U.S. intel officials have been alleging that according to their sources, the Russian government offered a bounty to Taliban extremists if they would kill U.S. troops in Afghanistan. Just Security discussed these allegations with some former Trump Administration officials, trying to get some insights on what President Donald Trump and his officials knew about Russian government activity in Afghanistan.
“Why would the Russian government think it could get away with paying bounties to the Taliban to kill American soldiers?,” Just Security’s Ryan Goodman writes. “One answer to that question may be the extraordinary response that Moscow received when the Trump Administration learned of a precursor to the bounty operation. From mid-2017 and into 2018, Pentagon officials became increasingly confident in intelligence reports that the Kremlin was arming the Taliban, which posed a significant threat to American and coalition forces on the ground in Afghanistan.”
President Donald Trump and his administration have had much better relations with Russian President Vladimir Putin than President Barack Obama did. And according to Goodman, “Trump directed the CIA to share intelligence information on counterterrorism with the Kremlin despite no discernible reward, former intelligence officials who served in the Trump Administration told Just Security.”
Goodman explains, “Most of these officials emphasized, as a caution, the significant qualitative difference between arming the Taliban and paying bounties to kill American service members — a massive escalation. Unlike bounties, the Russian/Taliban arms program could also be potentially explained, or plausibly denied, by Moscow as an effort to assist the Taliban’s fight against the common enemy of ISIS. That said, the arms also reportedly became increasingly sophisticated in what appears to provide the Taliban an edge against NATO and Afghan government forces.”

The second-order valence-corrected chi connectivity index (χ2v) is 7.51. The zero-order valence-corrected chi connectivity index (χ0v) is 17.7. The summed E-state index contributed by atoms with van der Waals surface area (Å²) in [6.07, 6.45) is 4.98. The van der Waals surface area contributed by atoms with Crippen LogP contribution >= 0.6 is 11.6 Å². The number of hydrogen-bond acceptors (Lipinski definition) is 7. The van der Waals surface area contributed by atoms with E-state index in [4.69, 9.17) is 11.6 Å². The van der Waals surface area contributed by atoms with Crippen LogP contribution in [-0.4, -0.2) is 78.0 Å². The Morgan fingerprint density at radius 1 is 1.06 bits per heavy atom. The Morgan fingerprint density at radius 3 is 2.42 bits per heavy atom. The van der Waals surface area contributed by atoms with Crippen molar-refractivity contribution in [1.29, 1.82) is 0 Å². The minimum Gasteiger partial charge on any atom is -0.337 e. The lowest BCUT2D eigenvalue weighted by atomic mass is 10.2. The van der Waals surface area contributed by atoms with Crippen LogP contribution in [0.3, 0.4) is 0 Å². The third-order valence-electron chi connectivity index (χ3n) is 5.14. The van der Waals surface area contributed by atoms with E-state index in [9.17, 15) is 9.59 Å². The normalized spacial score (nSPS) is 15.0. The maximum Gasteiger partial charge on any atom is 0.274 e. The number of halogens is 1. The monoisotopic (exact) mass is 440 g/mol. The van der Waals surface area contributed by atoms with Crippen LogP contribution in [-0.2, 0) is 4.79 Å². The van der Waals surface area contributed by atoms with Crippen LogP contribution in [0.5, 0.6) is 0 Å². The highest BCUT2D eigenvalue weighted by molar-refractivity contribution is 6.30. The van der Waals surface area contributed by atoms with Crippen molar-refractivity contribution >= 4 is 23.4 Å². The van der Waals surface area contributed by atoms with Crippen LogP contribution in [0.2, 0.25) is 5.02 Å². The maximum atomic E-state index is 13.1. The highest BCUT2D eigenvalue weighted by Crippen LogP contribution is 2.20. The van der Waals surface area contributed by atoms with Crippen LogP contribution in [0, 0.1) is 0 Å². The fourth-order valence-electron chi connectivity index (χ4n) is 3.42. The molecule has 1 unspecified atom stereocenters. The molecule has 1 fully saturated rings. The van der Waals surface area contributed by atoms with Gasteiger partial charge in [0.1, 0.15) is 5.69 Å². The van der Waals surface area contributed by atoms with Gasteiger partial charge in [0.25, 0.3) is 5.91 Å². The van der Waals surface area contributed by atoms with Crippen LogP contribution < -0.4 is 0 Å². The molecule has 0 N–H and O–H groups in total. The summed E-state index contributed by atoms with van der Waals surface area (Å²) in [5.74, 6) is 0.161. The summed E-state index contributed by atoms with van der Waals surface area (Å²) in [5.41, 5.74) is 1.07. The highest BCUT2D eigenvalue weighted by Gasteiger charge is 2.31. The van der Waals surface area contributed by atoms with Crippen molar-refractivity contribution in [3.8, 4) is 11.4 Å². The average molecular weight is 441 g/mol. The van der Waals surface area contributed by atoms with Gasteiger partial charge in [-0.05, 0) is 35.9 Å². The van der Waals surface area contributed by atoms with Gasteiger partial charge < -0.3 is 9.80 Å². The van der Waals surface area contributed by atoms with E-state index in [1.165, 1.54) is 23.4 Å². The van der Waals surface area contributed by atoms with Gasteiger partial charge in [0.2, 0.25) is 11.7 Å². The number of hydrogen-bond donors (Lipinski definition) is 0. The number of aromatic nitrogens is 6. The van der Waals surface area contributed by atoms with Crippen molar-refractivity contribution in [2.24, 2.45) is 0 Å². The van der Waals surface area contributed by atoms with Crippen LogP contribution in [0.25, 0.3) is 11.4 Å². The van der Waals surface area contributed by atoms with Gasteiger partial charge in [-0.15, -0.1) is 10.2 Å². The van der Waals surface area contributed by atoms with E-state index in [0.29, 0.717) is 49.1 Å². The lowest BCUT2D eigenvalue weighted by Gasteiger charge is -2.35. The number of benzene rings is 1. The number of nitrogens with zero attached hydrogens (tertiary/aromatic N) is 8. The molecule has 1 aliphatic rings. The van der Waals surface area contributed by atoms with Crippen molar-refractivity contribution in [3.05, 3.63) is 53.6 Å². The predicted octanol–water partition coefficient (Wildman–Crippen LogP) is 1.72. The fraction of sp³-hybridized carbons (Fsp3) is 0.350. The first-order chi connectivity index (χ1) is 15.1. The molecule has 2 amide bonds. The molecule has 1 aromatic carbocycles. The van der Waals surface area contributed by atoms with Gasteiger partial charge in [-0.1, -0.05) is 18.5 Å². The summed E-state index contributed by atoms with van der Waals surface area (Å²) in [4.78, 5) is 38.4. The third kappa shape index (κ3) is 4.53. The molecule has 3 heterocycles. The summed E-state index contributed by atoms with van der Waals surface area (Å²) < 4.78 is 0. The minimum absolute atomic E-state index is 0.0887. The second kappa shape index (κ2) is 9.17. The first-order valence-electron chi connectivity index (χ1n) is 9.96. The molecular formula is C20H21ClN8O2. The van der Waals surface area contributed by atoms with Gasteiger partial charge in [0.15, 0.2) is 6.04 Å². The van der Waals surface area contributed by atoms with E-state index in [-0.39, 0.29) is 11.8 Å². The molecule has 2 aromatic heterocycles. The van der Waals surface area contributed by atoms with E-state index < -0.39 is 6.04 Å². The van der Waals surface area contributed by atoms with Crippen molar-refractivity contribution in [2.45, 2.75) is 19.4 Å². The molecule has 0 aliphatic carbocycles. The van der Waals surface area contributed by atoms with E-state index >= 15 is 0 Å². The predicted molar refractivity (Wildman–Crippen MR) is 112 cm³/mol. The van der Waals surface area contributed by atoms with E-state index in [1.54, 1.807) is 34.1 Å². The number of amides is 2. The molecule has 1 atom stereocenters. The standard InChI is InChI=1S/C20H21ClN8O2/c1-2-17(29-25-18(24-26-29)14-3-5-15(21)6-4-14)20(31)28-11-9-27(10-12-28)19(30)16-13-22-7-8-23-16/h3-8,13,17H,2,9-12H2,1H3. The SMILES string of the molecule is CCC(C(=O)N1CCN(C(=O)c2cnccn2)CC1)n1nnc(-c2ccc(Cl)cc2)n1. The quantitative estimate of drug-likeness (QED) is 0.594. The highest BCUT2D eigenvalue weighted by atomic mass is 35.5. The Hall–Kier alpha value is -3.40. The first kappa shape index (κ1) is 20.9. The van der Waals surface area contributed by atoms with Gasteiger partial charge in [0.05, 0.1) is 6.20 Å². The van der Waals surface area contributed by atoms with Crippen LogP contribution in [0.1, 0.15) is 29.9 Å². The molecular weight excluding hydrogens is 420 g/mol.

Although the Taliban have a history of supporting far-right Islamist terror groups — including al-Qaeda — they have been highly critical of ISIS (Islamic State, Iraq and Syria). The tactics of ISIS are so extreme and so brutal that even al-Qaeda and the Taliban, ironically, have opposed them.
Goodman notes that Secretary of State Mike Pompeo, at a press conference on July 1, “suggested that he repeatedly confronted his Russian counterparts about the arms program.” Pompeo, according to Goodman, “made one of the strongest statements to date of the administration’s confidence in the intelligence assessment of the Russian/Taliban arms program and its threat to U.S. forces.”
However, a former Trump Administration senior official — discussing the Russian/Taliban arms program — told Just Security, “To my knowledge, this was never raised with Putin by Trump or any other senior officials. Nor am I aware of any specific high-level pushes for this to be raised with senior Russian officials.”
Brett McGurk, who served as special presidential envoy in the Trump Administration until December 2018, discussed the Russian/Taliban arms program and the bounty allegations with Just Security — saying, “Both should have been flagged and raised in Trump’s frequent engagements with Putin.” And former Central Intelligence Agency official Rolf Mowatt-Larssen told Just Security, “Given Trump’s permissive relationship with Putin and his generally skeptical attitude concerning U.S. intelligence, Russian special services would feel more inclined to ignore any U.S. demands for action if they doubted the president’s resolve to back up the U.S. intelligence community.”
According to Douglas London, a former CIA senior operations officer, “Despite increasing reflections of Russian material support to the Taliban raised publicly by Defense Secretary James Mattis in 2017 and throughout 2018 by Gen. John Nicholson, President Trump pressured CIA to invest time and resources increasing counterterrorist cooperation with Russia.”